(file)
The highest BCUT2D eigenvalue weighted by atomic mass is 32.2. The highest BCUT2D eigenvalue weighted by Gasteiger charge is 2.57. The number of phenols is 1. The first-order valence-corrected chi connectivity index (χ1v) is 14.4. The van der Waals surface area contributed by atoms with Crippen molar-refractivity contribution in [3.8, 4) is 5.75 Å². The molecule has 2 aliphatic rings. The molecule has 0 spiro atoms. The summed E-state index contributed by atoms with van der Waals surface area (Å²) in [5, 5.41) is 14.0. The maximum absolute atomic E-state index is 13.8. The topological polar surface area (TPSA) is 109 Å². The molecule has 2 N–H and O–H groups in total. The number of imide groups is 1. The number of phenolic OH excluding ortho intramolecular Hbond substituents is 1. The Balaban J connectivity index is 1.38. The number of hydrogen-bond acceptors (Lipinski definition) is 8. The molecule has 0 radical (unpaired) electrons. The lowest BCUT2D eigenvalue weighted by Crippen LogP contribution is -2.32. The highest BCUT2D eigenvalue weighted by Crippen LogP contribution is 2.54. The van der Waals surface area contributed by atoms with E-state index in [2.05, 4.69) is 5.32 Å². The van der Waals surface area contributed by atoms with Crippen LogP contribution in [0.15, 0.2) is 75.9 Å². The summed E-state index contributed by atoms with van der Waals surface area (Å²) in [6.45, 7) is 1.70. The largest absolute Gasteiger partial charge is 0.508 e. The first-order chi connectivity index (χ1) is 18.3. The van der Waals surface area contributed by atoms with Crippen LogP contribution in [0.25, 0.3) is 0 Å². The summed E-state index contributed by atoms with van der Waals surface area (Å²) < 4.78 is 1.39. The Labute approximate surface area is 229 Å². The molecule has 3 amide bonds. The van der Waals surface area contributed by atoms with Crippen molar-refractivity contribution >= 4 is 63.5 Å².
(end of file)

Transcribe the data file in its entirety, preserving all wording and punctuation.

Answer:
The highest BCUT2D eigenvalue weighted by atomic mass is 32.2. The highest BCUT2D eigenvalue weighted by Gasteiger charge is 2.57. The number of phenols is 1. The first-order valence-corrected chi connectivity index (χ1v) is 14.4. The van der Waals surface area contributed by atoms with Crippen molar-refractivity contribution in [3.8, 4) is 5.75 Å². The molecule has 2 aliphatic rings. The molecule has 0 spiro atoms. The summed E-state index contributed by atoms with van der Waals surface area (Å²) in [5, 5.41) is 14.0. The maximum absolute atomic E-state index is 13.8. The topological polar surface area (TPSA) is 109 Å². The molecule has 2 N–H and O–H groups in total. The number of imide groups is 1. The number of phenolic OH excluding ortho intramolecular Hbond substituents is 1. The Balaban J connectivity index is 1.38. The number of hydrogen-bond acceptors (Lipinski definition) is 8. The molecule has 0 radical (unpaired) electrons. The lowest BCUT2D eigenvalue weighted by Crippen LogP contribution is -2.32. The highest BCUT2D eigenvalue weighted by Crippen LogP contribution is 2.54. The van der Waals surface area contributed by atoms with E-state index in [2.05, 4.69) is 5.32 Å². The van der Waals surface area contributed by atoms with Crippen LogP contribution in [0.15, 0.2) is 75.9 Å². The summed E-state index contributed by atoms with van der Waals surface area (Å²) in [6.45, 7) is 1.70. The largest absolute Gasteiger partial charge is 0.508 e. The first-order chi connectivity index (χ1) is 18.3. The van der Waals surface area contributed by atoms with Crippen LogP contribution in [0.25, 0.3) is 0 Å². The summed E-state index contributed by atoms with van der Waals surface area (Å²) < 4.78 is 1.39. The Labute approximate surface area is 229 Å². The molecule has 3 amide bonds. The van der Waals surface area contributed by atoms with Crippen molar-refractivity contribution >= 4 is 63.5 Å².